Gaming in Georgia a settled question
One of the biggest battles developing in the Georgia General Assembly this year is over the revival of a proposal to bring full-scale casino gaming to the Peach State. The measure, which has been revised to bring two “destination resort” casinos, requires a change to the state’s constitution, and thus two-thirds each of the Georgia House and Senate.
There are many with religious reservations to allowing this to become the law of the state. The origins of their position should be respected. There is a small handful of ministers in the legislature — and a couple more members who should be. They’re not going to be found in the “yes” column if and when this measure comes to a vote. This is stipulated.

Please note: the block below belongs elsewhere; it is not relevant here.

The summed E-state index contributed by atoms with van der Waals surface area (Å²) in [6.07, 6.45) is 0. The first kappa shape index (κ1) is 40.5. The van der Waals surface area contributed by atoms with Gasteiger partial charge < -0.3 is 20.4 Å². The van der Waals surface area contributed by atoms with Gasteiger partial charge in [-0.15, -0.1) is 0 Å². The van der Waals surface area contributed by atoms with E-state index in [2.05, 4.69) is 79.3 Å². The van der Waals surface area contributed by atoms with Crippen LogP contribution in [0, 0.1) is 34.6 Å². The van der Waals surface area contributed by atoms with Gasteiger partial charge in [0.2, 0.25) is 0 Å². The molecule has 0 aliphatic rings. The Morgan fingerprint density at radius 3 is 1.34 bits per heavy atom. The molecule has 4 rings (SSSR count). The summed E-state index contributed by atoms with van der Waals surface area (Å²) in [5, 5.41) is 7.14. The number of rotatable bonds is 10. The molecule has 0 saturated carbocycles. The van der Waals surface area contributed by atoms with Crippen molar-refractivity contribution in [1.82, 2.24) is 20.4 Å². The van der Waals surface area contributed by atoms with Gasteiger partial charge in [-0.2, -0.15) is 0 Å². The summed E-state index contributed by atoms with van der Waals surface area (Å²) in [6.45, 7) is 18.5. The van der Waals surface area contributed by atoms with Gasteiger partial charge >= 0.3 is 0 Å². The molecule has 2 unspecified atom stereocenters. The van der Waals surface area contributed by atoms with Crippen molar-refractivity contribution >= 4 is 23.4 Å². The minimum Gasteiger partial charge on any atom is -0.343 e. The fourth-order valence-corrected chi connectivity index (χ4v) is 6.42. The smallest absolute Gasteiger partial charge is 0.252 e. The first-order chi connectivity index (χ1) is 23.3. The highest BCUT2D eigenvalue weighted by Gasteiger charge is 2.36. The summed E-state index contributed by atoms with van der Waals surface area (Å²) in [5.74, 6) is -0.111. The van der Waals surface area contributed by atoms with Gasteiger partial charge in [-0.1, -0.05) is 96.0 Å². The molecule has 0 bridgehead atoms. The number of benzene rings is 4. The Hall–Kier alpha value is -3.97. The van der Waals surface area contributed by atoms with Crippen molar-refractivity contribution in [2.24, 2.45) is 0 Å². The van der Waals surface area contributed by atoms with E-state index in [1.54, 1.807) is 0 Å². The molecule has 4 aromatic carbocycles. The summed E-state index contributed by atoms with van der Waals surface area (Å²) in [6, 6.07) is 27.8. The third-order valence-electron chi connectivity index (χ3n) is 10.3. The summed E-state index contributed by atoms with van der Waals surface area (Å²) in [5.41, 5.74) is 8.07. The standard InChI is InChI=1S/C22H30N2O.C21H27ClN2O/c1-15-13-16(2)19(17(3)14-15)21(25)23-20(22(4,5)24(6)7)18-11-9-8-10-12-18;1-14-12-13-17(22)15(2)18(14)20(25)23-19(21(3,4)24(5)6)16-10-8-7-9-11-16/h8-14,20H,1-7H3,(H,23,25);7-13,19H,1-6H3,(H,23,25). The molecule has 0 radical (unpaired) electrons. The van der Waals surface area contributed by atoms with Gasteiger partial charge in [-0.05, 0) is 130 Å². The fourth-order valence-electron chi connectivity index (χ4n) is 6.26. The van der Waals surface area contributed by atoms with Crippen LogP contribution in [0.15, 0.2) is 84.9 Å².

The reality is, however, that the question before the Georgia General Assembly is not a moral one, but one of missed opportunity and diminishing tax revenues. The moral question was answered by voters in November 1992 when a constitutional amendment was passed creating the Georgia Lottery Corporation. Almost $60 billion has been wagered in the state of Georgia since that time, legally. It has all been done through a state-sponsored monopoly.
Charlie Harper, executive director of PolicyBEST, a public policy think tank, is also the publisher of GeorgiaPol.com, a website dedicated to state and local politics of Georgia.